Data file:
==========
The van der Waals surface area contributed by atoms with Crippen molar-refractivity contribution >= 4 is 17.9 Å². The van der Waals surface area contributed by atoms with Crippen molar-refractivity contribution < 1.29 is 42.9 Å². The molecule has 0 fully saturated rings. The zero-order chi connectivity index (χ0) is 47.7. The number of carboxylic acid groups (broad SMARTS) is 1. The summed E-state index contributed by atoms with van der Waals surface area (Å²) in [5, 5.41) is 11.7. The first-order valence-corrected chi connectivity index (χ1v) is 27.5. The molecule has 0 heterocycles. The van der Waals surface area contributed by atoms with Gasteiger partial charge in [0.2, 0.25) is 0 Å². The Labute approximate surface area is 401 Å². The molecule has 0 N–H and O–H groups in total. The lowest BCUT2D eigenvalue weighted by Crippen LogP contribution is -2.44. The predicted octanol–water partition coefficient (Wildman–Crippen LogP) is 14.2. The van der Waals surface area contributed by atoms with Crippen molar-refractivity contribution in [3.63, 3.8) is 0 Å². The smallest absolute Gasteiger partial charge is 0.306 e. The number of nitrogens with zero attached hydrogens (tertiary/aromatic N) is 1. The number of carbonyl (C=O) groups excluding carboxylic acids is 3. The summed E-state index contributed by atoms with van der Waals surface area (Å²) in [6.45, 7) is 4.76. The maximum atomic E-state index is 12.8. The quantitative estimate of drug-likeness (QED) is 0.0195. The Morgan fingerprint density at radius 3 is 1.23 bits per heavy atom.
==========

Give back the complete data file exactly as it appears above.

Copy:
The van der Waals surface area contributed by atoms with Crippen molar-refractivity contribution >= 4 is 17.9 Å². The van der Waals surface area contributed by atoms with Crippen molar-refractivity contribution < 1.29 is 42.9 Å². The molecule has 0 fully saturated rings. The zero-order chi connectivity index (χ0) is 47.7. The number of carboxylic acid groups (broad SMARTS) is 1. The summed E-state index contributed by atoms with van der Waals surface area (Å²) in [5, 5.41) is 11.7. The first-order valence-corrected chi connectivity index (χ1v) is 27.5. The molecule has 0 heterocycles. The van der Waals surface area contributed by atoms with Gasteiger partial charge in [0.2, 0.25) is 0 Å². The Labute approximate surface area is 401 Å². The molecule has 0 N–H and O–H groups in total. The lowest BCUT2D eigenvalue weighted by Crippen LogP contribution is -2.44. The predicted octanol–water partition coefficient (Wildman–Crippen LogP) is 14.2. The van der Waals surface area contributed by atoms with Crippen molar-refractivity contribution in [3.63, 3.8) is 0 Å². The smallest absolute Gasteiger partial charge is 0.306 e. The number of nitrogens with zero attached hydrogens (tertiary/aromatic N) is 1. The number of carbonyl (C=O) groups excluding carboxylic acids is 3. The summed E-state index contributed by atoms with van der Waals surface area (Å²) in [6.45, 7) is 4.76. The maximum atomic E-state index is 12.8. The quantitative estimate of drug-likeness (QED) is 0.0195. The Morgan fingerprint density at radius 3 is 1.23 bits per heavy atom.